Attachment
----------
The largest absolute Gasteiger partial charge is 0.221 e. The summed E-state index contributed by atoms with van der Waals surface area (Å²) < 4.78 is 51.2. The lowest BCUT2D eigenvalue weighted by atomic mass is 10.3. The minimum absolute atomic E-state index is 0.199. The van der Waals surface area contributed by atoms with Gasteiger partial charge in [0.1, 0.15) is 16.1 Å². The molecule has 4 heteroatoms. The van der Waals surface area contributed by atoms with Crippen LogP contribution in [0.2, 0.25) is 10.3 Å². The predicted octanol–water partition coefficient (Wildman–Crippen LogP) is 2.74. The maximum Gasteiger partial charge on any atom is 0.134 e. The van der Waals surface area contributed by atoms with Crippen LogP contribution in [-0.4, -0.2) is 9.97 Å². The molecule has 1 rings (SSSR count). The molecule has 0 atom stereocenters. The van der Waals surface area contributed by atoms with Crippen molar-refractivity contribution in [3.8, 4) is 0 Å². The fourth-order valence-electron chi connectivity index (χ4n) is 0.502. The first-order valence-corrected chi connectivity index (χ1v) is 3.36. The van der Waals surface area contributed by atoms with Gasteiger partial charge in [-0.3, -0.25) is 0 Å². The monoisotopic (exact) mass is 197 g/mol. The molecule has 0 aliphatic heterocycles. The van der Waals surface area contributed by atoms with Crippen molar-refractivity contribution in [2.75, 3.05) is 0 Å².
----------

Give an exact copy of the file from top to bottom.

The largest absolute Gasteiger partial charge is 0.221 e. The summed E-state index contributed by atoms with van der Waals surface area (Å²) < 4.78 is 51.2. The lowest BCUT2D eigenvalue weighted by atomic mass is 10.3. The minimum absolute atomic E-state index is 0.199. The van der Waals surface area contributed by atoms with Gasteiger partial charge in [0.1, 0.15) is 16.1 Å². The molecule has 4 heteroatoms. The van der Waals surface area contributed by atoms with Crippen LogP contribution in [0.2, 0.25) is 10.3 Å². The predicted octanol–water partition coefficient (Wildman–Crippen LogP) is 2.74. The maximum Gasteiger partial charge on any atom is 0.134 e. The van der Waals surface area contributed by atoms with Crippen LogP contribution in [-0.4, -0.2) is 9.97 Å². The molecule has 1 rings (SSSR count). The molecule has 0 atom stereocenters. The van der Waals surface area contributed by atoms with Crippen molar-refractivity contribution in [3.8, 4) is 0 Å². The fourth-order valence-electron chi connectivity index (χ4n) is 0.502. The first-order valence-corrected chi connectivity index (χ1v) is 3.36. The van der Waals surface area contributed by atoms with Gasteiger partial charge in [-0.3, -0.25) is 0 Å². The monoisotopic (exact) mass is 197 g/mol. The molecule has 0 aliphatic heterocycles. The van der Waals surface area contributed by atoms with Crippen molar-refractivity contribution in [2.75, 3.05) is 0 Å².